1. The plaintiff, a Lingayet, by this suit claims as against the three defendants a declaration of his right (which he alleges to be hereditary) to take a cupola to a Lingayet temple and to place it upon the car of the idol, and to take a nandicola (bamboo) with tom-toms from his house to the temple, and to offer the first cocoanut to the idol at the annual festival held in honour of Gangapaya Maha Purush, a Lingayet saint, A singular circumstance is, that the second defendant is a Mussulman, and at the bar has been stated to be a species of trustee of the temple conjointly with the first defendant (who is the Lingayet pujari of the idol), and to be associated in the trust, because the temple has been built partly on the grave of Mussulman pir or saint. The third defendant alleges the car to have been built at his expense (a disputed fact, not decided in the Courts below), and that he has the right to place the cupola upon it and to offer the first cocoanut to the idol. There would appear to have been a dispute between the plaintiff and the first. and second defendants from the years 1860 to 1873 with reference to the plaintiff's alleged rights, and during that time the plaintiff was not permitted by those defendants to exercise those rights. However, on the 31st May 1873, those defendants executed an agreement in which they admitted that the plaintiff had the rights which he claims, and, accordingly, in 1874 he was permitted to exercise them, but was again in 1875 ousted from that enjoyment by the three defendants. The Courts below have held the suit to be barred by the law of limitation (Act IX of 1871, Schedule II, Article 131); but were it necessary for us to decide that point, we doubt that we could concur in their view; for, even if the plaintiff's rights were in 1873 barred by the adverse possession of the first and second defendants and by interruption, yet those defendants by their agreement of 1873 had waived any right which they might have acquired against him by lapse of time and by their own permission he was remitted to his original right in 1874. The third defendant does not appear to have intervened until 1875: so, until then, the plaintiff does not seem to have had any cause of action against him. However, it is unnecessary for us to decide the question of limitation, as we are of opinion that upon another ground this suit is not maintainable. It seems to us to have been brought to vindicate the plaintiff's right, not to an office, but to a mere dignity unconnected with any fees, profits, or emoluments, and that this case, therefore, falls within the scope of the decision of Sri Sunkar Bharti Swami v. Sidha Lingaya Charanti 3 Moor Ind. App. 198, which was a claim by the Swami, or arch-priest of the Smartava caste of Brahmans, to the exclusive right of being carried crosswise on the high road in a palanquin, on ceremonial occasions, in virtue of a grant from the ruling power to a predecessor in office. Lord CAMPBELL there said that 'in England, although an action may be maintained for the disturbance of an office or a franchise, an action could not be maintained by the grantee of a dignity from the Crown against a person who, without a grant, should assume the like dignity; but it does not necessarily follow that such is the law in Bombay'. The Privy Council then remanded that suit to the Sadr Adalat of Bombay, and directed that Court, in the first instance, to consider whether, assuming the case of the plaintiff there, the Swami, to be true, his action would, by the law of this Presidency, be maintainable. The Sadr Adalat, on the 6th February 1845, held that, even upon that assumption, the Swami could not maintain his action; and their decision was acquiesced in, no appeal having been made against it (see note, p. 473, supra). Unless we saw strong grounds for believing that decision to be erroneous, we think that we ought to adhere to the principle involved in it, and we do not perceive any such grounds for disputing the authority of that case. We cannot regard Narayan v. Balkrishna 9 Bom. H.C. Rep. 413 as an authority to the contrary, inasmuch as the question--whether the suit would lie--was not raised either by the pleaders or the Court, and the decision of the Sadr Adalat in the other case was not so much as mentioned by either.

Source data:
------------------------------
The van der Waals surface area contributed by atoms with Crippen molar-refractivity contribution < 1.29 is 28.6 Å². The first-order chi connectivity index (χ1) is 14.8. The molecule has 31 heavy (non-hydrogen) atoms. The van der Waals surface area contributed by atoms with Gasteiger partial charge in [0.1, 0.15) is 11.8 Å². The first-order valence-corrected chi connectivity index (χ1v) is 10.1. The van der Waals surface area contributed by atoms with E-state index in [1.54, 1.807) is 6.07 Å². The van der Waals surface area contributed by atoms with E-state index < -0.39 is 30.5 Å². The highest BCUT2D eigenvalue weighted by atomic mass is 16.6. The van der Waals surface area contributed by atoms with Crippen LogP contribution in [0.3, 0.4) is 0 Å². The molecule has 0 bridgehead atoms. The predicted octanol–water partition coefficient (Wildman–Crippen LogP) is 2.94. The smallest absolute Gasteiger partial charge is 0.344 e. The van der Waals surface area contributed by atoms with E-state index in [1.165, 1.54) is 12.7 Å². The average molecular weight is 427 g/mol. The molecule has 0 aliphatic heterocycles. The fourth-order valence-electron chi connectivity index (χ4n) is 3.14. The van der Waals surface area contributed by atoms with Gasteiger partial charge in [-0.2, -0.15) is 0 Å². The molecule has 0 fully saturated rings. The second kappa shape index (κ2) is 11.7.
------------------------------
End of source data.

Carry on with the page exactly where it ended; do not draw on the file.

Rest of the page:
2. Upon these grounds we affirm the decree so far as it dismisses the suit. The first and second defendants must bear their own costs throughout, the plaintiff must pay to the third defendant his costs of the suit and of the regular appeal as directed by the Courts below, but the parties, respectively, must bear their own costs of this special appeal.